By Alan C. Haras
“After mastering the art of concentration, one proceeds to meditate. The constant practice of meditation leads to realization of self.” Yogi Gupta
©Dharma Yoga Center
The Catholic theologian Walter J. Burghardt, S.J. referred to Meditation, or dhyana, as it is referred to in the Yoga Sutras, as the means through which we connect to the “portion of God dwelling in the center of our chest” – in the spiritual heart.
The various practices of yoga are designed to empower us with the ability to sit still long enough in order for the “mind to settle into silence”, revealing the changeless, eternal Self.
Let’s explore the various components of meditation, using the framework of Father Burghardt’s definition, and the substance of the yogic teachings as passed on by Sri Dharma Mittra.
According to SwamiSivananda, concentration, or dharana, is defined as twelve seconds of unbroken focus on one point. Meditation, or dhyana, is said to be about 2.5 minutes, while samadhi is about thirty minutes.
Sri Dharma Mittra emphasizes that the purpose of asana is intended to prepare one to sit in meditation long enough to perceive the Self. Traditionally, it is said that one should build up to being able to sit for three hours without distraction.
Of course, progress is made in stages. Patanjali Maharishi says that, “The practice of yoga will be firmly rooted when it is maintained consistently and with dedication over a long period of time.” The Dharma Yoga Life of a Yogi TeacherTraining Manual reminds us that, “the more one practices, the faster progress is made.”
In order to persevere in the practice of meditation, one must be motivated by a burning desire for liberation, or mumukshutva. Without a passion for God or the Self, progress is virtually impossible. One may be motivated to practice for a time out of fear, or a desire for some benefits, but it is really love which leads us onward, beyond ourselves.
Patanjali says that samadhi comes from complete surrender to the Almighty One. Surrender takes place when we love something more than we love our own illusions. Of the nine different forms of yoga, bhakti yoga is the path of union with the Self through love. Whether one is devoted to a particular form of God, one’s Guru or the Truth, the spiritual aspirant is spurred on by a love which consumes the small self and draws them into a transforming union with Ultimate Reality.
There is a beautiful word in Sanskrit – darshan– which refers both to how one sees things, as well as to actually “to have sight of” something or someone. When one goes to a temple or to see a Guru, one is going to have darshan. This kind of “look” is not a stare or a glare, but a gaze, by which one sees beyond the appearance of things into the things into their essence.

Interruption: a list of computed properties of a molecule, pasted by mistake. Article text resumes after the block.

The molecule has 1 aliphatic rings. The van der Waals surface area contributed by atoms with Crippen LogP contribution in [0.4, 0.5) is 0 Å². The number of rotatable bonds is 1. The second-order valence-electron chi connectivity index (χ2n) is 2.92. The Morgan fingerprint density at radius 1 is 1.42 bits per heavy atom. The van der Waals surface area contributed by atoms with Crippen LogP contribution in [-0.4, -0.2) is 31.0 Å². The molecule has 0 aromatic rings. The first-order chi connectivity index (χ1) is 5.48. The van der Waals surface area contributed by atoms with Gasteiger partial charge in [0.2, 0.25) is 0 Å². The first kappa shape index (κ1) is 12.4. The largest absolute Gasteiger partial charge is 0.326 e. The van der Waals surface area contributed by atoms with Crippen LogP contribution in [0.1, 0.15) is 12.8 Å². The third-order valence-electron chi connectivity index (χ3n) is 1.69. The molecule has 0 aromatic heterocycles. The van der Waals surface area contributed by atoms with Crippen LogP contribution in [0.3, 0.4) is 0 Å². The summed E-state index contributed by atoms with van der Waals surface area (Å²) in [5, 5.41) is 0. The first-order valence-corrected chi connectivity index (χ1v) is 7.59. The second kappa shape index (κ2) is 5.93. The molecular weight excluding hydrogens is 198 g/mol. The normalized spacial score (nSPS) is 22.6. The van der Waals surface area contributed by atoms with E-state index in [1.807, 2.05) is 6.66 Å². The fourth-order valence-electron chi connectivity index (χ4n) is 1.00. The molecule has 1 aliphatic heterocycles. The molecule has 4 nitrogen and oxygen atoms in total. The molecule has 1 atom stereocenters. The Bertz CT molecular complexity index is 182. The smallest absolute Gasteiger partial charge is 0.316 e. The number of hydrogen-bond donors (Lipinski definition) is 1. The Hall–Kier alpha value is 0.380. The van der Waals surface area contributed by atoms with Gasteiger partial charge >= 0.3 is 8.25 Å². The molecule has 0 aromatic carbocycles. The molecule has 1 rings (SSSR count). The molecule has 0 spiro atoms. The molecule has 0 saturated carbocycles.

This kind of vision is depicted in yogic literature and art as the “third eye” – a vision that sees beyond the apparent duality to the unity we all share. The yogi is one who lives in two worlds at once – simultaneously aware of multiplicity, while remaining absorbed in the Supreme Self beyond names and forms. One “sees”, not merely with physical eyes, but with the divine eye, or divya chakshu.
When asked what is really Real, the great sage Sri Ramana Maharshi answered, “That which does not change.” The question we must then ask is, “What does not change?” We live in a world of constant change. Change appears to be the only thing we can count on. However, the yogis assure us that there is a changeless reality, but it is to be found only within. It is known as the atman – the portion of God residing within our own heart. This atman, the changeless reality within us, is said to be identical with Brahman– the changeless reality that pervades the entire cosmos. This Supreme Self is like the movie screen upon which the play of names and forms unfolds, while remaining unstained by any of the moving pictures.
The practice of meditation establishes us in the role of the eternal witness, observing the movements of the body, mind and emotions, without getting caught in them. One is able to “do what needs to be done” without being identified with the “doer”, thus allowing the mind to remain absorbed in the Infinite.
1. The Yoga Sutras of Patanjali by Alistair Shearer2. Fourteen Lessons in Raja Yoga by Swami Sivananda3. Dharma Yoga Life of a Yogi Teacher Training Manual4. Bhagavad Gita by Swami Nikhilananda.
Alan Haras (Bhaktadas Om) is the owner of Hamsa Yoga in Lake Orion, Michigan. He holds a B.A. in Religious Studies from Michigan State University, is finishing up a two-year training in Spiritual Direction from the Manresa Jesuit Retreat House, and is pursuing his Masters in Religious Studies at the University of Detroit Mercy. He has been blessed to spend three years studying Advaita Vedanta with Dr. John Grimes, ten years studying the Jivamukti Yoga method, as well as having spent time in India with the late kirtan-wala and bhakti yogi Shyamdas. In 2012-13, Alan completed the 200, 500 and 800-hour Dharma Yoga Life of a Yogi Teacher Trainings with Sri Dharma Mittra, made a 12-day pilgrimage to the Holy Land, and completed the Spiritual Exercises of St. Ignatius. As a teacher, he is deeply grateful for the opportunity to offer “the greatest charity of all” – sharing and promoting spiritual knowledge.